Advertising

Nando’s ad banned: Watchdog says there’s no such thing as a free lunch

Benjamin Savona /

The Advertising Standards Board has banned an advertisement for chicken chain Nando’s this month after viewers complained the Facebook ad falsely offered a free lunch.

The advertisement in question promised customers a free of charge meal, stating, “Lunch on us Monday 5th-Friday 9th Feb”. However, a complaint that was later lodged with the ad watchdog suggested diners were refused a free meal, despite arriving within the advertised times.

One complainant stated that they were informed “there was a limit of the first 250 people”, however this information wasn’t included in the advertisement, and therefore they felt the ad was “misleading and disappointing”.

In a response to the complaints, Nando’s defended its advertising, stating “the advertisement consisted of two parts — the main image visually featured food items that could be claimed under the offer and provided a link to full terms and conditions for the offer”. The chicken chain said the material therefore did not breach provision 2.1 of the Food and Beverage Code, and did not breach any further advertising codes of ethics.

Nando’s also suggested the matter is “somewhat moot” due to the fact that the advertisement had already stopped appearing and would not be shown again.

However, the Ad Standards Board ultimately found “it was unreasonable to expect people viewing a Facebook post to click through to the website to read the full terms and conditions”, and furthermore that “it would be reasonable to expect that an important limitation to the offer would be a clear part of the advertisement”.

With these aspects of the case considered, the board found the advertisement breached provision 2.1 of the Food and Beverage Code and upheld the complaint.

Responding to the ruling, Nando’s said it did not necessarily agree with the board’s finding but said it respects the decision made by the the regulatory body.

Speaking to SmartCompany, director of InsideOut PR Nicole Reaney said the onus is on advertisers to remain on the ‘safe side’ and include terms and conditions on their original advertisements.

“With a myriad of brand chatter comes a temptation for brands to generate promotional content that baits consumers into viewing and taking action,” Reaney says.

“Brands need to take a ‘responsible person’ view in assessing claims made in its marketing communication … in this instance a statement like, “Be one of 250 consumers”, and an obvious reference to terms and conditions could have prevented consumer disappointment and regulator involvement,” she says.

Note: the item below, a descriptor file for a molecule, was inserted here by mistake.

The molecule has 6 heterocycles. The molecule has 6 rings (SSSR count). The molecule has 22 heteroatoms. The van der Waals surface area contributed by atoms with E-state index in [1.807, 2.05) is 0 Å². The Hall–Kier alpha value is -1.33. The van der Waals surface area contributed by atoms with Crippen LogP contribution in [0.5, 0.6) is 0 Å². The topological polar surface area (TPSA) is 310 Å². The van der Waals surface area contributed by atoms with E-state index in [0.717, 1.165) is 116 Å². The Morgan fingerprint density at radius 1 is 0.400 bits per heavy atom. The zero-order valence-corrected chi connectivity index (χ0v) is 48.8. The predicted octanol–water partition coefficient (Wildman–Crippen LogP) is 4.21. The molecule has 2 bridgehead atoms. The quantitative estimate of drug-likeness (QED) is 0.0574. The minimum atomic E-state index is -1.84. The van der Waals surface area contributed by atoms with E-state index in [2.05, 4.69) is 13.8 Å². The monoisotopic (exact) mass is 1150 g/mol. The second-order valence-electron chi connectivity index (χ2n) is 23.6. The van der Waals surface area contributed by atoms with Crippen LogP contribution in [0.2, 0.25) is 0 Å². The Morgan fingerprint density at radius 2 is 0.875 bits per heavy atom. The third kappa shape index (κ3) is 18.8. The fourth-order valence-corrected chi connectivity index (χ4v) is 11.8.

This isn’t the first time that Nando’s has face questions from the advertising watchdog, after a campaign using the acronym ‘WTF’ drew a number of complaints in September of last year. On that occasion, the Ad Standard Board sided with Nando’s and dismissed the complaints.

SmartCompany contacted Nando’s but did not receive a response prior to publication.

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Benjamin Savona

Benjamin Savona is a journalist at SmartCompany.

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  • Mick Cook

    seriously … who in their sane mind would see an add for free ANYTHING and the phrase *terms and conditions apply and then don’t bother to see what those terms and conditions are – just rock up and expect free food. This “Nanny State” we live in does nothing but perpetuate the expectation that the consumer is ALWAYS king and makes it impossible for business to act in anyway that is creative.
    If the Advertising Standards Board is going to get onto anyone for making ads that bait consumers into remorseful action they should take aim at the myriad of on-line gambling portals like Neds and Crown Bet who encourage anti-social behaviour in order to make time to gamble. All they need to do is add a whispered “gamble responsibly” and their off the hook – poor Nandos had terms and conditions linked – just a click away and got smashed.

    • Rohan Baker

      The movie Idiocracy is no longer a work of fiction. It’s now a documentary.